Raised Bed Revolution

New Book out
by Lola Honeybone
May 15, 2016

To steal a phrase from one of my favorites, Kylee Baumle: “At this point in the season, garden books are lined up like planes on a runway.” I would love to jump the queue, if at all possible, with a brand new release from Tara Nolan: Raised Bed Revolution. The book covers everything to do with raised beds, from construction and DIY ideas to questions about planting, soil, materials, etc., so that readers can frame a neat, tidy and bountiful, contained garden. Think beds bursting with zinnias, nasturtiums, heirloom sunflowers, tomatoes and cucumbers…

In fact, Nolan harvests blooms from her beds, just as she does potatoes and lettuce. She loves the hard-working raised bed that serves both as a cut flower garden and as a salad bowl, and can elaborate on these ideas.

Late spring / summer topics:

* Accessorize your raised bed: Before you fill your raised bed with soil and plants, consider adding these "accessories" based on your growing conditions. Examples include stakes to prevent wood from shifting over time, irrigation, such as drip lines, hoops for row cover, hardware cloth to prevent underground pests, like voles and more.

* Garden BFFs: 4 reasons to plant ornamental blooms in your raised beds. From increasing your yield to creating a balanced eco-system of good and bad bugs, discover what you can plant beyond just veggies.

Raised beds turn the notion of a traditional veggie plot on its head. “I think a raised bed can instantly transform a garden space,” explains Nolan. “It neatens up the area, but many also become part of the landscape. There are so many options available these days, from steel raised beds that age to a lovely patina to stock tanks.”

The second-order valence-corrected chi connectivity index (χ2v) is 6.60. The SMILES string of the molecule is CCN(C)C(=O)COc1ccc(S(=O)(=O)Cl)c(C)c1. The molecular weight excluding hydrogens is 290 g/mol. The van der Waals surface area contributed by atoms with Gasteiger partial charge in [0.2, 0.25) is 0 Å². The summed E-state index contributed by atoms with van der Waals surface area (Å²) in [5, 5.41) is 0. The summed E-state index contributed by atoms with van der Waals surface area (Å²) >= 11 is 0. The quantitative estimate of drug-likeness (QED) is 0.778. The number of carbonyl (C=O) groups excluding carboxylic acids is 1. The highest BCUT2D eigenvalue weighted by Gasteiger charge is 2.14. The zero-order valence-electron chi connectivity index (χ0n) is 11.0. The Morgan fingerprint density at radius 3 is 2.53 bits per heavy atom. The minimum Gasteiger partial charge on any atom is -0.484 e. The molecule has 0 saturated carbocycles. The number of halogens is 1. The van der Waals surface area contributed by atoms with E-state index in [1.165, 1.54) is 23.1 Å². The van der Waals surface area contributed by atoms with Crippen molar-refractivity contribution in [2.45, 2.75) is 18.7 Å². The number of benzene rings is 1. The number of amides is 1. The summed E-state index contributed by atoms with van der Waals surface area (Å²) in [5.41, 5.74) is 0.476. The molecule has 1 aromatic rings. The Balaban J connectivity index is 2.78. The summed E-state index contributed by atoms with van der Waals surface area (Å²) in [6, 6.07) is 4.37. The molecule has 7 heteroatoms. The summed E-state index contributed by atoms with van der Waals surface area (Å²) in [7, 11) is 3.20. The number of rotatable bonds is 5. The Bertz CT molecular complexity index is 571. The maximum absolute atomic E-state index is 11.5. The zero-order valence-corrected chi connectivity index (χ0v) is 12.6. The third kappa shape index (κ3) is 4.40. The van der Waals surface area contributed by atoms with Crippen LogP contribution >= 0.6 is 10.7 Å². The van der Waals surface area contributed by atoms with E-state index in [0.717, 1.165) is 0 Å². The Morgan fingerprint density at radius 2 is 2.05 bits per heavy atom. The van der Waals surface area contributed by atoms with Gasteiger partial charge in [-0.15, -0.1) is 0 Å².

Materials have come a long way. And so have imaginations. Create pathways with multiple beds, buy ready-to-use kits that eliminate the need for hammer and nail (she has her favorites) or go crazy and build a star-shaped bed. Nolan even gardens in pre-sewn fabric raised beds (available in multiple sizes) that are made from geo-textiles – her potatoes live here every season.

Simply fold them up and store for winter. She has converted an antique table to do double duty as a salad garden and veggies burst from washbasins. The standard four-foot by six-foot raised bed plan is still on the table – but things have changed. With more urban gardeners wanting to dig in the dirt, Nolan emphasizes that raised beds can be any size to fit a yard, small patio or even a balcony. The only rule… you need six to eight hours of sunlight per day.

I’m just scratching the surface – Raised Bed Revolution covers it all.

  • New Eden
  • Kids Garden
  • Plant a Row Grow a Row